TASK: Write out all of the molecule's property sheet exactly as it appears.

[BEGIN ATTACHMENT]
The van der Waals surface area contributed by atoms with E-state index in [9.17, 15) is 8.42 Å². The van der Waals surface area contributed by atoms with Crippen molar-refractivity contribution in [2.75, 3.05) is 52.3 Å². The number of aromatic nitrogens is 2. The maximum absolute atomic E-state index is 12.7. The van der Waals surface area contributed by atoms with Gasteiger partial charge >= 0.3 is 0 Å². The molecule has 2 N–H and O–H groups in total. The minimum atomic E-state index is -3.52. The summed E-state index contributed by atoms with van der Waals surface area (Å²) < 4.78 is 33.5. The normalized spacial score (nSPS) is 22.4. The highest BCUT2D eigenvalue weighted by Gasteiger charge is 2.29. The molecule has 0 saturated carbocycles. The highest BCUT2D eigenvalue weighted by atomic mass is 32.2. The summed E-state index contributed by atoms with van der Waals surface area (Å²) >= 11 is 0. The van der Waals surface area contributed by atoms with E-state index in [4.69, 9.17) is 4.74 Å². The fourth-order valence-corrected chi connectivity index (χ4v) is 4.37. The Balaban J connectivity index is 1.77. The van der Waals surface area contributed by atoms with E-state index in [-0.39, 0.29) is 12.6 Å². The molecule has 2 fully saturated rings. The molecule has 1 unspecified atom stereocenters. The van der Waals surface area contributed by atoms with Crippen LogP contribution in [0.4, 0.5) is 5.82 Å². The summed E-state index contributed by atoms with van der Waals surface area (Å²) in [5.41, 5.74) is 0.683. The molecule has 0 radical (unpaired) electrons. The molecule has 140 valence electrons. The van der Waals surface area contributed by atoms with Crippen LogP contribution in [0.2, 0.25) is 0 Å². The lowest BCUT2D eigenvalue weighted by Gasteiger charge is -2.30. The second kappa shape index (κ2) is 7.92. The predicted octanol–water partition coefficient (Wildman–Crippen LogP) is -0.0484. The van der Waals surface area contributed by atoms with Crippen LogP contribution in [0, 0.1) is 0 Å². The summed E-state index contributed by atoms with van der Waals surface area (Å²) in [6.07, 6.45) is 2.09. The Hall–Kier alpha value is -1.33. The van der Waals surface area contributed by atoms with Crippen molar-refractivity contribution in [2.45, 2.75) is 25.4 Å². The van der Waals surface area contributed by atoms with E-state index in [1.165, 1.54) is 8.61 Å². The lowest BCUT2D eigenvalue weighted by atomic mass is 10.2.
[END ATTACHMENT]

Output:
The van der Waals surface area contributed by atoms with E-state index in [9.17, 15) is 8.42 Å². The van der Waals surface area contributed by atoms with Crippen molar-refractivity contribution in [2.75, 3.05) is 52.3 Å². The number of aromatic nitrogens is 2. The maximum absolute atomic E-state index is 12.7. The van der Waals surface area contributed by atoms with Gasteiger partial charge >= 0.3 is 0 Å². The molecule has 2 N–H and O–H groups in total. The minimum atomic E-state index is -3.52. The summed E-state index contributed by atoms with van der Waals surface area (Å²) < 4.78 is 33.5. The normalized spacial score (nSPS) is 22.4. The highest BCUT2D eigenvalue weighted by Gasteiger charge is 2.29. The molecule has 0 saturated carbocycles. The highest BCUT2D eigenvalue weighted by atomic mass is 32.2. The summed E-state index contributed by atoms with van der Waals surface area (Å²) >= 11 is 0. The van der Waals surface area contributed by atoms with E-state index in [4.69, 9.17) is 4.74 Å². The fourth-order valence-corrected chi connectivity index (χ4v) is 4.37. The Balaban J connectivity index is 1.77. The van der Waals surface area contributed by atoms with E-state index in [-0.39, 0.29) is 12.6 Å². The molecule has 2 fully saturated rings. The molecule has 1 unspecified atom stereocenters. The van der Waals surface area contributed by atoms with Crippen LogP contribution in [0.4, 0.5) is 5.82 Å². The summed E-state index contributed by atoms with van der Waals surface area (Å²) in [5.41, 5.74) is 0.683. The molecule has 0 radical (unpaired) electrons. The molecule has 140 valence electrons. The van der Waals surface area contributed by atoms with Crippen LogP contribution in [0.2, 0.25) is 0 Å². The lowest BCUT2D eigenvalue weighted by Gasteiger charge is -2.30. The second kappa shape index (κ2) is 7.92. The predicted octanol–water partition coefficient (Wildman–Crippen LogP) is -0.0484. The van der Waals surface area contributed by atoms with Crippen LogP contribution in [0, 0.1) is 0 Å². The summed E-state index contributed by atoms with van der Waals surface area (Å²) in [6.07, 6.45) is 2.09. The Hall–Kier alpha value is -1.33. The van der Waals surface area contributed by atoms with Crippen molar-refractivity contribution in [2.45, 2.75) is 25.4 Å². The van der Waals surface area contributed by atoms with E-state index in [1.165, 1.54) is 8.61 Å². The lowest BCUT2D eigenvalue weighted by atomic mass is 10.2.